Sujata Massey: The Satapur Moonstone

When you’re young and discover you love reading, nothing is better than finding the kind of book that takes you away and absorbs you for hours.  As a child, I felt this way when I discovered books like The Secret Garden, Charlotte’s Web and the entire Narnia Chronicles. Transported.

It’s not so common to find this kind of immersive reading experience when you’re an older reader, so discovering one of these reads is a treasure to be cherished.  That’s a long way of saying that Sujata Massey’s Perveen Mistry series are just such immersive, absorbing and captivating reads.

The Satapur Moonstone is the second in her series featuring female lawyer Perveen Mistry.  She works for her father’s firm in Bombay in the 1920’s, and she’s an unusual example of early feminism.  Because of her gender, she can’t argue cases in court, but Massey is ingenious in finding ways that Perveen’s gender works to her advantage rather than her disadvantage.

The first novel, as all first novels should be, was Perveen’s origin story, where she establishes herself amid a great deal of struggle.  This second novel is more of an adventure with all that implies – a journey through the jungle in a palanquin, monkeys, a tiger, several maharajahs (dead and alive), a moonstone necklace, and a palace full of maharinis attempting to decide what’s best for a young maharajah who is too young to assume power.

Perveen is appointed by the British government (something she has mixed feelings about, as she’s a great admirer of the young Gandhi and is hoping for India’s freedom) to journey to the far away Satapur and discuss the Maharajah’s education with the maharinis – one his grandmother, one his mother – who are in complete disagreement about his future.  One wants an English boarding school, one wants a tutor.

Perveen’s journey by train and through the jungle to arrive at the “Circuit House” where the British government official lives is a long and arduous one, and when she arrives she learns she has another long journey through the jungle by palanquin before she will arrive at the palace.  They’ve refused entry to the male government agent as they are women living in purdah, so the thought is that Perveen will have a better chance at entry, both by virtue of her gender and her nationality.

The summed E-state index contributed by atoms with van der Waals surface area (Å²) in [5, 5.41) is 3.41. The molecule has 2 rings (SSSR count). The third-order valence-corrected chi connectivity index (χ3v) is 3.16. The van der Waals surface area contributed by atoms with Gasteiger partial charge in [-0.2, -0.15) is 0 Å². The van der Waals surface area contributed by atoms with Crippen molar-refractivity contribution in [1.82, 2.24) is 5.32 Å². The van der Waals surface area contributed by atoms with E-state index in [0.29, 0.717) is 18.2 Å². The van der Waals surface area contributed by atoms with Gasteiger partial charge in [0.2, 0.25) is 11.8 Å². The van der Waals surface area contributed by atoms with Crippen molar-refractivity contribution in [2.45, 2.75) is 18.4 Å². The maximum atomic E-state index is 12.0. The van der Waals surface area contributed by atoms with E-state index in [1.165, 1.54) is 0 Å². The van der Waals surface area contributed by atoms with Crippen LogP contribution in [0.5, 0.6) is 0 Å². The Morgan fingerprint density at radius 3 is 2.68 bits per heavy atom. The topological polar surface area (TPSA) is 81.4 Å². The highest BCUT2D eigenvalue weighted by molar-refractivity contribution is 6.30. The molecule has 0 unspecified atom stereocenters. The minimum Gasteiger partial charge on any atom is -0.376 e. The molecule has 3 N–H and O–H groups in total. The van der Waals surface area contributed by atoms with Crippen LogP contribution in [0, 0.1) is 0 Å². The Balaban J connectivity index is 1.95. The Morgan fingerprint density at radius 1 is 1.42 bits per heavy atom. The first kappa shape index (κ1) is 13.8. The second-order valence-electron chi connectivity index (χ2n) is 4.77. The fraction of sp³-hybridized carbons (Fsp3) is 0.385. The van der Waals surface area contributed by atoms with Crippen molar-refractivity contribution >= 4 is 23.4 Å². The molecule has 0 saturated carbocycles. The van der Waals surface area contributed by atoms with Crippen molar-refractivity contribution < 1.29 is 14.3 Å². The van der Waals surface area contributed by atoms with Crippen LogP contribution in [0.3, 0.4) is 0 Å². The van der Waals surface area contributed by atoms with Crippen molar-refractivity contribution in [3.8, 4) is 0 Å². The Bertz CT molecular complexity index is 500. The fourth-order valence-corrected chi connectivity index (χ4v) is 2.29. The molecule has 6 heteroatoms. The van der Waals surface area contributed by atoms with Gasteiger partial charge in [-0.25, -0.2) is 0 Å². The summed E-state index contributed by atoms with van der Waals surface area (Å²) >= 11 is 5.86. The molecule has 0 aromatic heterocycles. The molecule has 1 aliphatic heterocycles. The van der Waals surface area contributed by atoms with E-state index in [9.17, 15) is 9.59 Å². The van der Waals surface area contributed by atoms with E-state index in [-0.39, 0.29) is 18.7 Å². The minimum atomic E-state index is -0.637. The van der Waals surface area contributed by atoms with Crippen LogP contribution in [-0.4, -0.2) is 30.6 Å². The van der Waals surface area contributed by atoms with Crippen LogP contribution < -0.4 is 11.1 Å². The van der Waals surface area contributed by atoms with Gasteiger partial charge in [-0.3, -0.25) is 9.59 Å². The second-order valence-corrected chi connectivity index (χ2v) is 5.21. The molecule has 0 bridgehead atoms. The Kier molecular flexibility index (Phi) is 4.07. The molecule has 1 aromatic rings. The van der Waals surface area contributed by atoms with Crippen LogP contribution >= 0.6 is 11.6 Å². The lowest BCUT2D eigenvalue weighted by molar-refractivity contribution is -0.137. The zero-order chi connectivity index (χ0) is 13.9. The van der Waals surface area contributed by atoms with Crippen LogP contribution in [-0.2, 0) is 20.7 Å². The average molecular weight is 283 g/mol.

Perveen does eventually gain entry to the palace after almost being refused because she looks so dirty after her trek through the jungle, and what she finds there is a morass of resentments and a history of sudden death that stretches from the young maharajah’s father to his recently dead older brother, who was eaten by a tiger on a hunt.

In the first novel, Perveen’s origin was all, slowly and masterfully revealed.  In this novel, the sinewy, delicious, tricky story is all, as Perveen uncovers motivations and hatreds and unexpected goodness as well.  The characters are just as firmly etched and brought to life on the page as they were in the first novel.

It’s fun to see Perveen using her mind as she solves this puzzle.  You seriously will not want to stop reading, and finishing the book – coming back to the 21st century after being immersed in 1920’s colonial India – is somewhat jarring.  Though it’s a year away, I cannot wait for Perveen’s return.

Fans of Barbara Cleverly, Rhys Bowen and Susan Elia MacNeal will enjoy these books.